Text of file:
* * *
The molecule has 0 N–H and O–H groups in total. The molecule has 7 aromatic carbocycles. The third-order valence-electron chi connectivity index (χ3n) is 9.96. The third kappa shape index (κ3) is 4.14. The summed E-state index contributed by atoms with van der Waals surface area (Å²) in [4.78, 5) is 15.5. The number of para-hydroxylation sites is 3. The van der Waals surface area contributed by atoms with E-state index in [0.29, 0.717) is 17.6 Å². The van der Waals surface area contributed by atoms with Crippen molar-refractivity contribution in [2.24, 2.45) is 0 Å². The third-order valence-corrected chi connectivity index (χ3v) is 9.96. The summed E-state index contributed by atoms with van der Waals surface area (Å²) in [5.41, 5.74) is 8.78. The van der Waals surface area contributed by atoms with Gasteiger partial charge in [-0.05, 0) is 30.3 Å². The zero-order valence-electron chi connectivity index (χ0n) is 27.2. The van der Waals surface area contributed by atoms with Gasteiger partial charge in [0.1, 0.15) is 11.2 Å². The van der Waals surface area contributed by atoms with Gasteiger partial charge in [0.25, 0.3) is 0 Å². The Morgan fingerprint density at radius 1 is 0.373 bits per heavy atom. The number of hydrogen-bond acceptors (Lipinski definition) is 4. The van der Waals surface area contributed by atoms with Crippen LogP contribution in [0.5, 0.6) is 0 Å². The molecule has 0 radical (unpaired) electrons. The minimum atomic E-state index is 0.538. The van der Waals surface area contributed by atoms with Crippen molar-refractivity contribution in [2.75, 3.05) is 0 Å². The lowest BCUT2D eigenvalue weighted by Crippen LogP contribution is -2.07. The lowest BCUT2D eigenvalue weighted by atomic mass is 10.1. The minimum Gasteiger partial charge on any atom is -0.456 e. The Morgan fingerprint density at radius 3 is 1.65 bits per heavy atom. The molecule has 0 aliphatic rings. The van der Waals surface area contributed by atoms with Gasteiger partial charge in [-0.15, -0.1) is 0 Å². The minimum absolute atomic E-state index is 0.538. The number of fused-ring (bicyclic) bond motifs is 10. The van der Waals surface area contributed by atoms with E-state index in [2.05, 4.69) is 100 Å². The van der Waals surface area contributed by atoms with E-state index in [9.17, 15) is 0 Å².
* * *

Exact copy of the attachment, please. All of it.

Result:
The molecule has 0 N–H and O–H groups in total. The molecule has 7 aromatic carbocycles. The third-order valence-electron chi connectivity index (χ3n) is 9.96. The third kappa shape index (κ3) is 4.14. The summed E-state index contributed by atoms with van der Waals surface area (Å²) in [4.78, 5) is 15.5. The number of para-hydroxylation sites is 3. The van der Waals surface area contributed by atoms with E-state index in [0.29, 0.717) is 17.6 Å². The van der Waals surface area contributed by atoms with Crippen molar-refractivity contribution in [2.24, 2.45) is 0 Å². The third-order valence-corrected chi connectivity index (χ3v) is 9.96. The summed E-state index contributed by atoms with van der Waals surface area (Å²) in [5.41, 5.74) is 8.78. The van der Waals surface area contributed by atoms with Gasteiger partial charge in [-0.05, 0) is 30.3 Å². The zero-order valence-electron chi connectivity index (χ0n) is 27.2. The van der Waals surface area contributed by atoms with Gasteiger partial charge in [0.1, 0.15) is 11.2 Å². The van der Waals surface area contributed by atoms with Gasteiger partial charge in [0.25, 0.3) is 0 Å². The Morgan fingerprint density at radius 1 is 0.373 bits per heavy atom. The number of hydrogen-bond acceptors (Lipinski definition) is 4. The van der Waals surface area contributed by atoms with Crippen LogP contribution in [0.5, 0.6) is 0 Å². The molecule has 0 radical (unpaired) electrons. The minimum atomic E-state index is 0.538. The van der Waals surface area contributed by atoms with Crippen molar-refractivity contribution in [2.75, 3.05) is 0 Å². The lowest BCUT2D eigenvalue weighted by Crippen LogP contribution is -2.07. The lowest BCUT2D eigenvalue weighted by atomic mass is 10.1. The minimum Gasteiger partial charge on any atom is -0.456 e. The Morgan fingerprint density at radius 3 is 1.65 bits per heavy atom. The molecule has 0 aliphatic rings. The van der Waals surface area contributed by atoms with Gasteiger partial charge in [-0.15, -0.1) is 0 Å². The minimum absolute atomic E-state index is 0.538. The number of fused-ring (bicyclic) bond motifs is 10. The van der Waals surface area contributed by atoms with E-state index in [2.05, 4.69) is 100 Å². The van der Waals surface area contributed by atoms with E-state index in [9.17, 15) is 0 Å².